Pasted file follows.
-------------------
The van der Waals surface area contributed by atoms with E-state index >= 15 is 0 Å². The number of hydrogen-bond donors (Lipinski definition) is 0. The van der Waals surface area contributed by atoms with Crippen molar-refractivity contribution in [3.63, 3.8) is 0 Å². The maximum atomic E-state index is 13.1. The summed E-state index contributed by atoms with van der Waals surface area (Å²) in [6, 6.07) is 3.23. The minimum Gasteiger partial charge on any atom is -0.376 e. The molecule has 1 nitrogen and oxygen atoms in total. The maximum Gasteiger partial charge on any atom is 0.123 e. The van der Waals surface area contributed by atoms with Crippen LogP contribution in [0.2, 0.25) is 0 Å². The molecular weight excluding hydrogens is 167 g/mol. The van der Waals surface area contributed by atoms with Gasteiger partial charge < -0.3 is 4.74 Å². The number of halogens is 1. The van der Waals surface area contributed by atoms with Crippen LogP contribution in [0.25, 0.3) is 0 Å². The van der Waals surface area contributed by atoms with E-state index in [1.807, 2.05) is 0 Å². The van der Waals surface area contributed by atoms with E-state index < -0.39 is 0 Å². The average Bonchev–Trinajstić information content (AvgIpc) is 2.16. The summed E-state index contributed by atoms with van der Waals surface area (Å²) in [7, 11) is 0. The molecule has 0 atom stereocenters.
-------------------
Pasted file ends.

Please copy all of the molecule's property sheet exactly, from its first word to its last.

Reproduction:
The van der Waals surface area contributed by atoms with E-state index >= 15 is 0 Å². The number of hydrogen-bond donors (Lipinski definition) is 0. The van der Waals surface area contributed by atoms with Crippen molar-refractivity contribution in [3.63, 3.8) is 0 Å². The maximum atomic E-state index is 13.1. The summed E-state index contributed by atoms with van der Waals surface area (Å²) in [6, 6.07) is 3.23. The minimum Gasteiger partial charge on any atom is -0.376 e. The molecule has 1 nitrogen and oxygen atoms in total. The maximum Gasteiger partial charge on any atom is 0.123 e. The van der Waals surface area contributed by atoms with Crippen LogP contribution in [0.2, 0.25) is 0 Å². The molecular weight excluding hydrogens is 167 g/mol. The van der Waals surface area contributed by atoms with Gasteiger partial charge < -0.3 is 4.74 Å². The number of halogens is 1. The van der Waals surface area contributed by atoms with Crippen LogP contribution in [0.25, 0.3) is 0 Å². The van der Waals surface area contributed by atoms with E-state index in [1.807, 2.05) is 0 Å². The van der Waals surface area contributed by atoms with E-state index < -0.39 is 0 Å². The average Bonchev–Trinajstić information content (AvgIpc) is 2.16. The summed E-state index contributed by atoms with van der Waals surface area (Å²) in [7, 11) is 0. The molecule has 0 atom stereocenters.